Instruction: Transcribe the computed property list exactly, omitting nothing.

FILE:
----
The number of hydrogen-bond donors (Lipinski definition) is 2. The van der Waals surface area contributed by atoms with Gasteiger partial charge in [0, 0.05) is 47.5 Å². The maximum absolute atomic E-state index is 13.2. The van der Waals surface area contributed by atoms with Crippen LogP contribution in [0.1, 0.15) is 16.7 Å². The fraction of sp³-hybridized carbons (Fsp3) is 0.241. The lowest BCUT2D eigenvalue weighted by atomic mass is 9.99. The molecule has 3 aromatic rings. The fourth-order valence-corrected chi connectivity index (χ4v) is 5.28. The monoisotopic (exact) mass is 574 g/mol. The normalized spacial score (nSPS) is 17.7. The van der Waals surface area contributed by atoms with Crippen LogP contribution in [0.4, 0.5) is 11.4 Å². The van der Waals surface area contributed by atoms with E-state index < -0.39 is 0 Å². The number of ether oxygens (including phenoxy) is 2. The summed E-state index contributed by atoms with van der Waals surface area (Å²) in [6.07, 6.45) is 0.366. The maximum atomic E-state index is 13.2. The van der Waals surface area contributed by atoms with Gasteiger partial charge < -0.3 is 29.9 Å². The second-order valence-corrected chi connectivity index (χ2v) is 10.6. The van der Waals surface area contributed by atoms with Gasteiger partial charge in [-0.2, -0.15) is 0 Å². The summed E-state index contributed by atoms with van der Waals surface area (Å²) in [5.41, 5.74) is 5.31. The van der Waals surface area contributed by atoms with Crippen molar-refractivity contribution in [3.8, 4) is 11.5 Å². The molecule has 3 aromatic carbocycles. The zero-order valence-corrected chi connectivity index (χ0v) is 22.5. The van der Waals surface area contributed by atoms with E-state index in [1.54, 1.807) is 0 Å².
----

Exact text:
The number of hydrogen-bond donors (Lipinski definition) is 2. The van der Waals surface area contributed by atoms with Gasteiger partial charge in [0, 0.05) is 47.5 Å². The maximum absolute atomic E-state index is 13.2. The van der Waals surface area contributed by atoms with Crippen LogP contribution in [0.1, 0.15) is 16.7 Å². The fraction of sp³-hybridized carbons (Fsp3) is 0.241. The lowest BCUT2D eigenvalue weighted by atomic mass is 9.99. The molecule has 3 aromatic rings. The fourth-order valence-corrected chi connectivity index (χ4v) is 5.28. The monoisotopic (exact) mass is 574 g/mol. The normalized spacial score (nSPS) is 17.7. The van der Waals surface area contributed by atoms with Crippen LogP contribution in [0.4, 0.5) is 11.4 Å². The van der Waals surface area contributed by atoms with E-state index < -0.39 is 0 Å². The number of ether oxygens (including phenoxy) is 2. The summed E-state index contributed by atoms with van der Waals surface area (Å²) in [6.07, 6.45) is 0.366. The maximum atomic E-state index is 13.2. The van der Waals surface area contributed by atoms with Gasteiger partial charge < -0.3 is 29.9 Å². The second-order valence-corrected chi connectivity index (χ2v) is 10.6. The van der Waals surface area contributed by atoms with Gasteiger partial charge in [-0.2, -0.15) is 0 Å². The summed E-state index contributed by atoms with van der Waals surface area (Å²) in [5.41, 5.74) is 5.31. The van der Waals surface area contributed by atoms with Crippen molar-refractivity contribution in [3.8, 4) is 11.5 Å². The molecule has 3 aromatic carbocycles. The zero-order valence-corrected chi connectivity index (χ0v) is 22.5. The van der Waals surface area contributed by atoms with E-state index in [1.54, 1.807) is 0 Å².